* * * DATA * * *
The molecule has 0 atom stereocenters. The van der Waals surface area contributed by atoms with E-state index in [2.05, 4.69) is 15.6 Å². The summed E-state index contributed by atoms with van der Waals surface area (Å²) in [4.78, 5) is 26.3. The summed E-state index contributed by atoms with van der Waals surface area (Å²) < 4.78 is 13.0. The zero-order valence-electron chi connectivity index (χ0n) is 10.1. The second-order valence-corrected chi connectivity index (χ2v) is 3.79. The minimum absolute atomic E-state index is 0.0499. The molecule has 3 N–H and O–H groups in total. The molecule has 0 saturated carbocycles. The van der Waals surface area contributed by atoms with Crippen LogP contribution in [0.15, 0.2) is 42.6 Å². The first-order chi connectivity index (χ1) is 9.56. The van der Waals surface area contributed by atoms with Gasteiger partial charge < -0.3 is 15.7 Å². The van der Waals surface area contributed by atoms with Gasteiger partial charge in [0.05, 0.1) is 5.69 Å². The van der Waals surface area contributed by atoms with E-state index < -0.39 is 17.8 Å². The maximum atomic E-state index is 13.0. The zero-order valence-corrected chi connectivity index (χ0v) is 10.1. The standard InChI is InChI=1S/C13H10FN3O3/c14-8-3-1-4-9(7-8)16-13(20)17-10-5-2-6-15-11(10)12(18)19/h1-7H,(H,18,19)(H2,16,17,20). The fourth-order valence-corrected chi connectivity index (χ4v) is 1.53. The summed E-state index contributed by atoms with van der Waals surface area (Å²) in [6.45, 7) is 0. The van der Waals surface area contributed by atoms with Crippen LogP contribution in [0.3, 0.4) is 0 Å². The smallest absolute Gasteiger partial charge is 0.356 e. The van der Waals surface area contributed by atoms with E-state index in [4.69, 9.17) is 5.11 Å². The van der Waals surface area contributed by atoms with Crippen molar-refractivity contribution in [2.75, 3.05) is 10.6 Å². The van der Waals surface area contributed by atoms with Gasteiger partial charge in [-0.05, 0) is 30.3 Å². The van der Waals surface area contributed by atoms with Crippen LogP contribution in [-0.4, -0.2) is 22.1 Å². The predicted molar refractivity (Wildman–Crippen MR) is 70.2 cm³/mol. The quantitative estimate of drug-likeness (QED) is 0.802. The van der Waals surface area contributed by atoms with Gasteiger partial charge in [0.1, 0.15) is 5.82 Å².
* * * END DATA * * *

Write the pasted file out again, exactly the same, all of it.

The molecule has 0 atom stereocenters. The van der Waals surface area contributed by atoms with E-state index in [2.05, 4.69) is 15.6 Å². The summed E-state index contributed by atoms with van der Waals surface area (Å²) in [4.78, 5) is 26.3. The summed E-state index contributed by atoms with van der Waals surface area (Å²) < 4.78 is 13.0. The zero-order valence-electron chi connectivity index (χ0n) is 10.1. The second-order valence-corrected chi connectivity index (χ2v) is 3.79. The minimum absolute atomic E-state index is 0.0499. The molecule has 3 N–H and O–H groups in total. The molecule has 0 saturated carbocycles. The van der Waals surface area contributed by atoms with Crippen LogP contribution in [0.15, 0.2) is 42.6 Å². The first-order chi connectivity index (χ1) is 9.56. The van der Waals surface area contributed by atoms with Gasteiger partial charge < -0.3 is 15.7 Å². The van der Waals surface area contributed by atoms with Gasteiger partial charge in [0.05, 0.1) is 5.69 Å². The van der Waals surface area contributed by atoms with E-state index < -0.39 is 17.8 Å². The maximum atomic E-state index is 13.0. The zero-order valence-corrected chi connectivity index (χ0v) is 10.1. The standard InChI is InChI=1S/C13H10FN3O3/c14-8-3-1-4-9(7-8)16-13(20)17-10-5-2-6-15-11(10)12(18)19/h1-7H,(H,18,19)(H2,16,17,20). The fourth-order valence-corrected chi connectivity index (χ4v) is 1.53. The summed E-state index contributed by atoms with van der Waals surface area (Å²) in [6.45, 7) is 0. The van der Waals surface area contributed by atoms with Crippen LogP contribution in [0.3, 0.4) is 0 Å². The smallest absolute Gasteiger partial charge is 0.356 e. The van der Waals surface area contributed by atoms with E-state index in [4.69, 9.17) is 5.11 Å². The van der Waals surface area contributed by atoms with Crippen molar-refractivity contribution in [2.75, 3.05) is 10.6 Å². The van der Waals surface area contributed by atoms with Gasteiger partial charge in [-0.05, 0) is 30.3 Å². The van der Waals surface area contributed by atoms with Crippen LogP contribution in [-0.4, -0.2) is 22.1 Å². The predicted molar refractivity (Wildman–Crippen MR) is 70.2 cm³/mol. The quantitative estimate of drug-likeness (QED) is 0.802. The van der Waals surface area contributed by atoms with Gasteiger partial charge in [0.1, 0.15) is 5.82 Å².